From ages 3 through the teen years, a child’s sense of self is forged by having a strong connection with their parents, and Cohen argues that the key to getting and staying connected is through play. It’s up to the parent to find and offer opportunities to connect and reconnect — and getting down on the floor to play whatever the child wants is the perfect way to invite the child to connect in their own way, on their own terms.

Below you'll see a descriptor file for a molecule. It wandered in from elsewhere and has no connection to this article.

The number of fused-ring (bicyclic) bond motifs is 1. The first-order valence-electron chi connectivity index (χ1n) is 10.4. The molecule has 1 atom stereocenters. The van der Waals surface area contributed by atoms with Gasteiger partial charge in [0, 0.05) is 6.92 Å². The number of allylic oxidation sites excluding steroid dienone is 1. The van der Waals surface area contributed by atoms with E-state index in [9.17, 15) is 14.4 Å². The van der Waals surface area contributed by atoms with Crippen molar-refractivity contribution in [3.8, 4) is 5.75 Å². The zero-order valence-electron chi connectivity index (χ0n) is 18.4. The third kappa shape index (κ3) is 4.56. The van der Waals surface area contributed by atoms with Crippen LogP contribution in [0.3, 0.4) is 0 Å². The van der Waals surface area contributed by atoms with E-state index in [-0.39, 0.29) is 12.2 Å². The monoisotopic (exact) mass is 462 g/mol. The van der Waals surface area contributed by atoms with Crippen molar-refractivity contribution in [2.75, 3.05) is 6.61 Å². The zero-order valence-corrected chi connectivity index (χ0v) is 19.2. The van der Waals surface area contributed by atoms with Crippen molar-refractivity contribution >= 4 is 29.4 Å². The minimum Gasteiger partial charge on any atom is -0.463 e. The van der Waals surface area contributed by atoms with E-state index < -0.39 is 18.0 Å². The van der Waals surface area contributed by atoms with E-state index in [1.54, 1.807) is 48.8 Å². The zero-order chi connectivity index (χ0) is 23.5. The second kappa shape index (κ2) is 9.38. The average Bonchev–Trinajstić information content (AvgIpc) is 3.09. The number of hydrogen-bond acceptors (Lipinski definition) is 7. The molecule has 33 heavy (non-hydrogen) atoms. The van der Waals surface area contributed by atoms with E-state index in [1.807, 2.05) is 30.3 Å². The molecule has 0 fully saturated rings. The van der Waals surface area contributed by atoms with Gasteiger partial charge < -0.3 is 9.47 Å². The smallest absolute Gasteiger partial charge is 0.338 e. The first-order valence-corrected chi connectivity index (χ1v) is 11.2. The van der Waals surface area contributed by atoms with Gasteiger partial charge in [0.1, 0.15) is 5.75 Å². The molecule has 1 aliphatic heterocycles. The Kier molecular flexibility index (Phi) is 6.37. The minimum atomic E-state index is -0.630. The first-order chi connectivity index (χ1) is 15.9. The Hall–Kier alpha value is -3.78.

To encourage playfulness, Cohen suggests “following the giggles,” meaning that parents should act in silly ways that lead children to laugh. Roughhousing — interacting in a physical, rowdy but safe way — is also an important aspect of play. The rough-and-tumble exertion allows a child to release pent-up emotions, and to feel strong in a safe environment. Other avenues for play include swapping roles, engaging in storytelling, and even inviting behavior you hope to discourage, such as aggressive or sexist behavior, as a way to work through it. It’s crucial to set aside regular playtime and to follow your child’s lead on what they want to play as a way to build connection, express love and have fun.